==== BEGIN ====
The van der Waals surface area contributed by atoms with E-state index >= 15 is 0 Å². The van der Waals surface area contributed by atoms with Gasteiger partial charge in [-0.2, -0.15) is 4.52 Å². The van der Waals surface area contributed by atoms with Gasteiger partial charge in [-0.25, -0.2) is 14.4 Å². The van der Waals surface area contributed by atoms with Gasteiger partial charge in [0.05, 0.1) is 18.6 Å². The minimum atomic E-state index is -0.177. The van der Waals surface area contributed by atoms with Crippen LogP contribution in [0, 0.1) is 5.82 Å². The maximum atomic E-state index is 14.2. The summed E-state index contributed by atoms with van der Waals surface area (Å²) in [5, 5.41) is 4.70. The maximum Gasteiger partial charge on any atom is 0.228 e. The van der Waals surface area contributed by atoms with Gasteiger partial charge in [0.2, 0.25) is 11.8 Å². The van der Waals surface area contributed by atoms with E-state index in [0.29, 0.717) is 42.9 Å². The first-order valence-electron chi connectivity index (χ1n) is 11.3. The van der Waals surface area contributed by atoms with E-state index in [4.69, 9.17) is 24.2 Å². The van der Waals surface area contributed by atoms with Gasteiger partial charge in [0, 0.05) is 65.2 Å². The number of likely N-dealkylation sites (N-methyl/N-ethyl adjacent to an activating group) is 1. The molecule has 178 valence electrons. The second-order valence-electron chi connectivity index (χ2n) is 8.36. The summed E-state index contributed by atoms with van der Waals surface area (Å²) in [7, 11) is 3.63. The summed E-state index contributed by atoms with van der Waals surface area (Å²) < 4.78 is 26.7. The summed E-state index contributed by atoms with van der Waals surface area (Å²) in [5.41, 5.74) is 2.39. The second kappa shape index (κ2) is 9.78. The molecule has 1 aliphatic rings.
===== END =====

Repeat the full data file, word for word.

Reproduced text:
The van der Waals surface area contributed by atoms with E-state index >= 15 is 0 Å². The van der Waals surface area contributed by atoms with Gasteiger partial charge in [-0.2, -0.15) is 4.52 Å². The van der Waals surface area contributed by atoms with Gasteiger partial charge in [-0.25, -0.2) is 14.4 Å². The van der Waals surface area contributed by atoms with Gasteiger partial charge in [0.05, 0.1) is 18.6 Å². The minimum atomic E-state index is -0.177. The van der Waals surface area contributed by atoms with Crippen LogP contribution in [0, 0.1) is 5.82 Å². The maximum atomic E-state index is 14.2. The summed E-state index contributed by atoms with van der Waals surface area (Å²) in [5, 5.41) is 4.70. The maximum Gasteiger partial charge on any atom is 0.228 e. The van der Waals surface area contributed by atoms with Gasteiger partial charge in [0.2, 0.25) is 11.8 Å². The van der Waals surface area contributed by atoms with E-state index in [0.29, 0.717) is 42.9 Å². The first-order valence-electron chi connectivity index (χ1n) is 11.3. The van der Waals surface area contributed by atoms with E-state index in [4.69, 9.17) is 24.2 Å². The van der Waals surface area contributed by atoms with Gasteiger partial charge in [0, 0.05) is 65.2 Å². The number of likely N-dealkylation sites (N-methyl/N-ethyl adjacent to an activating group) is 1. The molecule has 178 valence electrons. The second-order valence-electron chi connectivity index (χ2n) is 8.36. The summed E-state index contributed by atoms with van der Waals surface area (Å²) in [7, 11) is 3.63. The summed E-state index contributed by atoms with van der Waals surface area (Å²) < 4.78 is 26.7. The summed E-state index contributed by atoms with van der Waals surface area (Å²) in [5.41, 5.74) is 2.39. The second kappa shape index (κ2) is 9.78. The molecule has 1 aliphatic rings.